BRUSSELS — Will Europe manage it this time? Will World War II and the Cold War finally lead to a Europe at peace with itself and the world? The new Europe has a new flag, and it is everywhere in Brussels: 12 yellow stars on a field of deep blue on public buildings, on license plates, on T shirts. The bustling office buildings of this ancient city are filled with a new breed of Eurocrats: officials putting together one after another of the directives that, by the end of 1992, are expected to make one common market out of the European Community's 12 member nations.
Brussels hasn't always been this peaceful. Three centuries ago the armies of Louis XIV blasted much of the city into rubble. Only 50 years ago Adolf Hitler's Panzers smashed across the Belgian frontier, knocking out the defenses within hours and beginning five years of occupation that older Belgians still remember with bitterness.
That Germany, 50 years after the blitz, is on the march is only one of Europe's fears and perhaps not the most alarming. Europe is trying to believe that the Germans learned something in the 20th Century: to remain firmly committed to the prosperous paths of peace rather than the costly and destructive process of nationalist self assertion. That the EC exists at all today is a tribute to the new German leaders who emerged after the war. Germany has long been the most loyal and generous member of the European Community and its representatives today are busy assuring its neighbors that, in Chancellor Helmut Kohl's words, the new superstate wants "a European Germany, not a German Europe."
But Germany is the center of Europe, not its frontier, and from the lands beyond come warnings of new storms ahead. Travelers returning from the East, including officials of various Western governments as well as prominent private citizens with great experience in Eastern Europe, speak of disintegration, chaos and possibly war. The old institutions and authorities of the East have broken down, but it is not clear whether they will be replaced by anything better in the long run. The economic problems of the East, according to these observers, are far deeper and more critical than the West yet understands. Some expect to see real hunger in Poland, possibly next winter; experienced observers not given to hyperbole speak openly of civil war in Yugoslavia breaking out.
The full extent of Eastern Europe's problems are only beginning to appear. In the first flush of revolutionary enthusiasm, these nations hoped that the consequences of throwing off the communist yoke would be rapid economic improvements and generous Western aid. Now disillusionment is setting in on both fronts. The formerly communist societies of the East are not ready for market economies. Reports from Western intelligence and financial institutions speak of three to five years of recession and worse in the reforming economies, followed by upturns in the mid-'90s.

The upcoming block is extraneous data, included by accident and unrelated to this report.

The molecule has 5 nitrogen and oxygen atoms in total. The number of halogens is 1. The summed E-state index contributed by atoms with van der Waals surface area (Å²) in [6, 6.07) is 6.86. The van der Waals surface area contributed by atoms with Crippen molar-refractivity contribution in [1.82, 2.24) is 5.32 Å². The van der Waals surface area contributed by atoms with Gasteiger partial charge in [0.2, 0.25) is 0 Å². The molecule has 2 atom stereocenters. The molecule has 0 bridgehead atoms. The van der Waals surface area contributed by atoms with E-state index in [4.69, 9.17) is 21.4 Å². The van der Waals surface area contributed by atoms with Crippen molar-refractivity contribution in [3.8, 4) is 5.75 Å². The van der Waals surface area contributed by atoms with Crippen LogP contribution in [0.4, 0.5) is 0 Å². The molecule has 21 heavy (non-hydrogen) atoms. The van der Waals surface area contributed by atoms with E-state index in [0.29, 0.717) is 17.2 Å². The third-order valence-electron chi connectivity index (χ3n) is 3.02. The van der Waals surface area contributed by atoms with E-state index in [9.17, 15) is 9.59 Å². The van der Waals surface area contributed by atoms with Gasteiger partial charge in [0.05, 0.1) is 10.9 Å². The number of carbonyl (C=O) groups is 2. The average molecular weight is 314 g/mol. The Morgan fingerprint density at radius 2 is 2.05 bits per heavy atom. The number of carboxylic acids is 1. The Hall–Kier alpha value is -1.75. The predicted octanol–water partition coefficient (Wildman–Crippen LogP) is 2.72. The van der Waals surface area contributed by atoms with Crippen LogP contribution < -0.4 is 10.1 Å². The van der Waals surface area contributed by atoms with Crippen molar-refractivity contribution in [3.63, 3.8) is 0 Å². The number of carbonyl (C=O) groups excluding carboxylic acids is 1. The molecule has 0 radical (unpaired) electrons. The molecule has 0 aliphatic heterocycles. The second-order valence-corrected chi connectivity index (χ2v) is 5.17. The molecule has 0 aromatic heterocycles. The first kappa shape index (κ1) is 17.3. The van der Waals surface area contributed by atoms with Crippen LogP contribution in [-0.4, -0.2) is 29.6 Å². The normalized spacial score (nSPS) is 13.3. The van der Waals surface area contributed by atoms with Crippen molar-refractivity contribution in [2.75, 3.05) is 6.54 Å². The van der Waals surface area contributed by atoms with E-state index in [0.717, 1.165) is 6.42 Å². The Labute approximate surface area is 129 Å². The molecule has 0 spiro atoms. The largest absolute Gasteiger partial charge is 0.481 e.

Problems are serious and structural, and unlikely to fade away. Transportation is a shambles; communication a disaster. Some Eastern countries are virtually cut off from the outside with only a handful of phone lines. Factories have outdated equipment and cannot be managed profitably in a capitalist economy.
The market successes in Eastern Europe have been small scale: Poland is one vast flea market but bazaars don't make countries rich. If they did, Istanbul would be the financial center of the world.
The rapidity with which farmers, restaurateurs and others have moved to take advantage of new openings testifies to the entrepreneurial spirit of Eastern Europe. But there is a long way between a flea market and a modern competitive industrial and electronic economy. Almost nobody in the East knows how to project a cash flow or depreciate an asset. No one knows how to market a brand, float a stock issue or set a price in a competitive environment.
The aid from the West is falling short of expectations, and the Eastern countries are proving unable to use much of what is offered. Perhaps misled by Western anti-communist rhetoric, Eastern Europeans believed the proclamations from places like Brussels and Washington about undying solidarity with those trapped behind the Iron Curtain. It turns out solidarity came more from the heart than the pocketbook. Increasing frustration characterizes the dealings of East Europeans with their Western counterparts as request after request for assistance goes unanswered.
Meanwhile Western donors are almost equally frustrated. The East is so disorganized, its economy so chaotic and the pool of trained managers able to function in a capitalist setting so small, that private and public aid agencies are often unable to find viable projects to fund.